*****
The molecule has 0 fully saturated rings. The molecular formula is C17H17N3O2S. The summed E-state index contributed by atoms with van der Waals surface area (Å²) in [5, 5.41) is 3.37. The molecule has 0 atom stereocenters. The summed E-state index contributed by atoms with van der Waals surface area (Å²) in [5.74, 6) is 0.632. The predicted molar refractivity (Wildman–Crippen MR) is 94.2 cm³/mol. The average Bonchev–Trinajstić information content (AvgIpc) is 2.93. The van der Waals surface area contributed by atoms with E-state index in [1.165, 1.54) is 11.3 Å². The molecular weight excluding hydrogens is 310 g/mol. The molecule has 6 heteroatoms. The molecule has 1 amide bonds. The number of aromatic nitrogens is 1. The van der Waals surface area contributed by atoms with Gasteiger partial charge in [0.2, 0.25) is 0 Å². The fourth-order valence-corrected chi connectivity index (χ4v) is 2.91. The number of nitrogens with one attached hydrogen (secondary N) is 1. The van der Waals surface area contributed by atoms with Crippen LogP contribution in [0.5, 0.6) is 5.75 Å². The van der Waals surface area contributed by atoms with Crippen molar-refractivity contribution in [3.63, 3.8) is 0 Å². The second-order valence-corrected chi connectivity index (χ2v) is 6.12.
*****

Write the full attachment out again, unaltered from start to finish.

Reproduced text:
The molecule has 0 fully saturated rings. The molecular formula is C17H17N3O2S. The summed E-state index contributed by atoms with van der Waals surface area (Å²) in [5, 5.41) is 3.37. The molecule has 0 atom stereocenters. The summed E-state index contributed by atoms with van der Waals surface area (Å²) in [5.74, 6) is 0.632. The predicted molar refractivity (Wildman–Crippen MR) is 94.2 cm³/mol. The average Bonchev–Trinajstić information content (AvgIpc) is 2.93. The van der Waals surface area contributed by atoms with E-state index in [1.165, 1.54) is 11.3 Å². The molecular weight excluding hydrogens is 310 g/mol. The molecule has 6 heteroatoms. The molecule has 1 amide bonds. The number of aromatic nitrogens is 1. The van der Waals surface area contributed by atoms with Gasteiger partial charge in [0.2, 0.25) is 0 Å². The fourth-order valence-corrected chi connectivity index (χ4v) is 2.91. The number of nitrogens with one attached hydrogen (secondary N) is 1. The van der Waals surface area contributed by atoms with Crippen LogP contribution in [0.5, 0.6) is 5.75 Å². The van der Waals surface area contributed by atoms with Crippen molar-refractivity contribution in [3.63, 3.8) is 0 Å². The second-order valence-corrected chi connectivity index (χ2v) is 6.12.